The overlapping leaves of Erica strigilifolia grow in whorls of four, erect or spreading, about 4 mm long. The leaf-shape is oblong to wedge-shaped with acute tips that curve in. Leaves are covered in whitish hairs, particularly on the margins and in the narrow white slits of lower (outer) leaf surfaces where the margins rolled under do not quite meet.
The leaves are rough to the touch, sometimes described as bristly. The common name of scraper heath relates to this roughness. A strigilis (Latin) is a flesh-scraper, flesh-brush or strigil, used to stimulate the skin after a bath.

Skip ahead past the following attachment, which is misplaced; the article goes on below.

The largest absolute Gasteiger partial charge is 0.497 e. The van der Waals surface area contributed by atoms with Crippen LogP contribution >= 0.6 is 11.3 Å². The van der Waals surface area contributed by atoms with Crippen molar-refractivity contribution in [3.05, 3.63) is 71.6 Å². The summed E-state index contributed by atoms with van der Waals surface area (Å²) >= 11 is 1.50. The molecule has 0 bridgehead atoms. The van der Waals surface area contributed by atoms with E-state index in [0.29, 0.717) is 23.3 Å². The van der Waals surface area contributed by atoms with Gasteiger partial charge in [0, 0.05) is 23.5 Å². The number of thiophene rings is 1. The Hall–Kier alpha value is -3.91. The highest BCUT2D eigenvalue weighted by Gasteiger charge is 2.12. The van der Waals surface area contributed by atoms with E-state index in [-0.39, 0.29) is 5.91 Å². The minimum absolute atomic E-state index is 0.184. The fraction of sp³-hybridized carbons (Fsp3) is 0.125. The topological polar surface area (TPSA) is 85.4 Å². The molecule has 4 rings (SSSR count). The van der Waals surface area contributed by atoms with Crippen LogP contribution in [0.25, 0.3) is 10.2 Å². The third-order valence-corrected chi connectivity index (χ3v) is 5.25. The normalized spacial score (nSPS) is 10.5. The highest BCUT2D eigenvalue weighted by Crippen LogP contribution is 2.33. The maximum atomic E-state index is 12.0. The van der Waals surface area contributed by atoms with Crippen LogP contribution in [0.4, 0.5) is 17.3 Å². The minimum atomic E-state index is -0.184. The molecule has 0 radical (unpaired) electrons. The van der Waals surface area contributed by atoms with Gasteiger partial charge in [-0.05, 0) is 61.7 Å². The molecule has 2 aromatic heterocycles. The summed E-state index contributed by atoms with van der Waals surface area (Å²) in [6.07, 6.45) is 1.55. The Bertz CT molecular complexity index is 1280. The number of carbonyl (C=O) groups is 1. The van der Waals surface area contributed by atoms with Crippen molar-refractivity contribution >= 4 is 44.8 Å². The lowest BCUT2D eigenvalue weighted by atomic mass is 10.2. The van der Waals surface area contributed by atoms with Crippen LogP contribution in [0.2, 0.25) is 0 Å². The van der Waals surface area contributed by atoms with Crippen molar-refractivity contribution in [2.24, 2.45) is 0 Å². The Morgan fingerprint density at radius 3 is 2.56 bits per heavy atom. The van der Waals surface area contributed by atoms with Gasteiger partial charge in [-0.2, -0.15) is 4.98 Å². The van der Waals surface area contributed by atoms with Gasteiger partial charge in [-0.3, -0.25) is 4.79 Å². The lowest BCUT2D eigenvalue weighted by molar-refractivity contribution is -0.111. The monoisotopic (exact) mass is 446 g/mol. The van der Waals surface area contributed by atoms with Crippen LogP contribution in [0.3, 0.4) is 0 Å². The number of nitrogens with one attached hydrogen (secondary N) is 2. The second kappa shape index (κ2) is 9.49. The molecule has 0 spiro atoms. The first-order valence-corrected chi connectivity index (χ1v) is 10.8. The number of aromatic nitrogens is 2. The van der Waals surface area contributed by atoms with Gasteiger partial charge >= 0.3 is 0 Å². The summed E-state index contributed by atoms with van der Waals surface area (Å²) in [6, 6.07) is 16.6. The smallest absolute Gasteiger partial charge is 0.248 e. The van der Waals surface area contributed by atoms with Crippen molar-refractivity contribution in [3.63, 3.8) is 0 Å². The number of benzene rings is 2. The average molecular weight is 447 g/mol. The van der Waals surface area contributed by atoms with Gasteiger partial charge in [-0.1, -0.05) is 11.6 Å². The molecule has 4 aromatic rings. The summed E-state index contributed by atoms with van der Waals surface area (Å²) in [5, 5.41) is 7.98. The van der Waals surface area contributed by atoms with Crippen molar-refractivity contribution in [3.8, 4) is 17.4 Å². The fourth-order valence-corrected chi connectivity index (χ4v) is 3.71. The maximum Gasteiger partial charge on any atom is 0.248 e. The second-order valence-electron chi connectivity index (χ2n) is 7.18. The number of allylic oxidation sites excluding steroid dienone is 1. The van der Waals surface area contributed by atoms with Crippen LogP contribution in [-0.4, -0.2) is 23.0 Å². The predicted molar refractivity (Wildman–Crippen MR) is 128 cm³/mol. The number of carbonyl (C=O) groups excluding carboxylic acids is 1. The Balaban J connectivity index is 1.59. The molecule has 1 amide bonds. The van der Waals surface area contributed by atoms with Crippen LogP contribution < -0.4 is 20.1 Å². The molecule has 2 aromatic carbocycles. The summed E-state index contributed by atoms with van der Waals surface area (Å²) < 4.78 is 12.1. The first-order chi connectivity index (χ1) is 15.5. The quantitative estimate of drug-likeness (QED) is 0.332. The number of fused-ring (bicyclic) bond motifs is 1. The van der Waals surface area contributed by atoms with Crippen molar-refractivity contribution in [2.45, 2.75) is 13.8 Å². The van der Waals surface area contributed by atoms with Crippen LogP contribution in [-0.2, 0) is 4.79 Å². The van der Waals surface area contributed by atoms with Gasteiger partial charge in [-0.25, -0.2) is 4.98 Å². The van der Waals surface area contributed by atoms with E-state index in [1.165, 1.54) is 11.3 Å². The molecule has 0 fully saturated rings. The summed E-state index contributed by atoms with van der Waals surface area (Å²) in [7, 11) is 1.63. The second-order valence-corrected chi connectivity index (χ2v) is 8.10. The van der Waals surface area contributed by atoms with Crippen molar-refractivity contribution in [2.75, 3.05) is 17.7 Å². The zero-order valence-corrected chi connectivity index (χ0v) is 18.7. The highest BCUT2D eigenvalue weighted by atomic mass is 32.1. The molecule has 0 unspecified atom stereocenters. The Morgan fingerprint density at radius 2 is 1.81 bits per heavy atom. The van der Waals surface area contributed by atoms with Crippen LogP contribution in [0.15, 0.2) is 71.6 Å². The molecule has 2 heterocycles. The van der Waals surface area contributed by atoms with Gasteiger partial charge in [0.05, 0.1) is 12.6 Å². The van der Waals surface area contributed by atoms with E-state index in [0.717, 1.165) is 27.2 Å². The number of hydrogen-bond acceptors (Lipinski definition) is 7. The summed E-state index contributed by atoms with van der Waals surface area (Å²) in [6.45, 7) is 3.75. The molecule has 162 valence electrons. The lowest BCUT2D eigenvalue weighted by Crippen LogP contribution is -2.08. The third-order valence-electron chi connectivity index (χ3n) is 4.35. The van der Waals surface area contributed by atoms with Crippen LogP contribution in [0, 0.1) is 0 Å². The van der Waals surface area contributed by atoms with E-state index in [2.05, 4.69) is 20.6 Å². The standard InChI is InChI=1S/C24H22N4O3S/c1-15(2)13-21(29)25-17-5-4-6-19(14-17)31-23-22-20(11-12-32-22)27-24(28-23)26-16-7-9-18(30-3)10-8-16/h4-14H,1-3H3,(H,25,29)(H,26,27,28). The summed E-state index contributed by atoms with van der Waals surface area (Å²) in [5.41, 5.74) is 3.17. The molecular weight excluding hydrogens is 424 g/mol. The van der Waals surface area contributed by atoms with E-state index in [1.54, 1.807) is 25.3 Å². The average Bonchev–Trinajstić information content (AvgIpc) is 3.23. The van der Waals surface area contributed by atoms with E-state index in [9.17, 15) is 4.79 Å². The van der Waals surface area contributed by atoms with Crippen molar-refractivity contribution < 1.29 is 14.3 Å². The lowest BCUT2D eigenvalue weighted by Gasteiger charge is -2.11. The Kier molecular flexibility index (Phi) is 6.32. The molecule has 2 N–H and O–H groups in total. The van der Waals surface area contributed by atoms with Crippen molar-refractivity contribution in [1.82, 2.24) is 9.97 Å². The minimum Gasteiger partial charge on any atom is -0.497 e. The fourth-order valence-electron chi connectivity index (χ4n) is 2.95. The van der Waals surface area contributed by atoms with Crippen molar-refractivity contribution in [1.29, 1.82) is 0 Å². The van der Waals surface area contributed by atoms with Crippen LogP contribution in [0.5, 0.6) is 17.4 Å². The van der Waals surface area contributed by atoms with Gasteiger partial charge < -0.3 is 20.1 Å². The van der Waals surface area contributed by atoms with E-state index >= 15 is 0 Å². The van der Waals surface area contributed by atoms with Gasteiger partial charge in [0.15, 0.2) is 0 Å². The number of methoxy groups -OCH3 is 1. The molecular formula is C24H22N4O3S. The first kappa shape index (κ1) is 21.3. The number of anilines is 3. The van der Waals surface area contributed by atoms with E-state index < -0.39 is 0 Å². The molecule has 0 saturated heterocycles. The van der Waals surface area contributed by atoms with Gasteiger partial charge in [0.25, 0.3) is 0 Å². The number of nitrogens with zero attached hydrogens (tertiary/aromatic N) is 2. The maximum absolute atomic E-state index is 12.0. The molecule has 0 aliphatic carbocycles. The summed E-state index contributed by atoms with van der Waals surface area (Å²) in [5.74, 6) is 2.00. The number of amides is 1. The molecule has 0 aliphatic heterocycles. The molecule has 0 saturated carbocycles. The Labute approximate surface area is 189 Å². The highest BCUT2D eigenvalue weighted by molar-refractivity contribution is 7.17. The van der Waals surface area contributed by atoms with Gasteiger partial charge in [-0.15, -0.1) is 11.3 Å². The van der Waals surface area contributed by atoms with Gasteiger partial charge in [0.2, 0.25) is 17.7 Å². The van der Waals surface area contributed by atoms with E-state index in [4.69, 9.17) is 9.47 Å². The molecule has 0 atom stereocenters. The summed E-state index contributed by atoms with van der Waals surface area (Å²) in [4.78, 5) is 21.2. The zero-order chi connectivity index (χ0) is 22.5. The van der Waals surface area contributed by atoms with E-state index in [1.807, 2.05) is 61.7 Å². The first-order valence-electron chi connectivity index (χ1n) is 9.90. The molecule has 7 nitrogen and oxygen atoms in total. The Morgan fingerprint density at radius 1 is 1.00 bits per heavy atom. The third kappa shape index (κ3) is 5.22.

Most people feeling the need for such treatment will hopefully find an easier way than climbing a Cape mountain in search of a branch of this particular Erica (Vlok and Schutte-Vlok, 2015; Moriarty, 1997; Baker and Oliver, 1967; iNaturalist).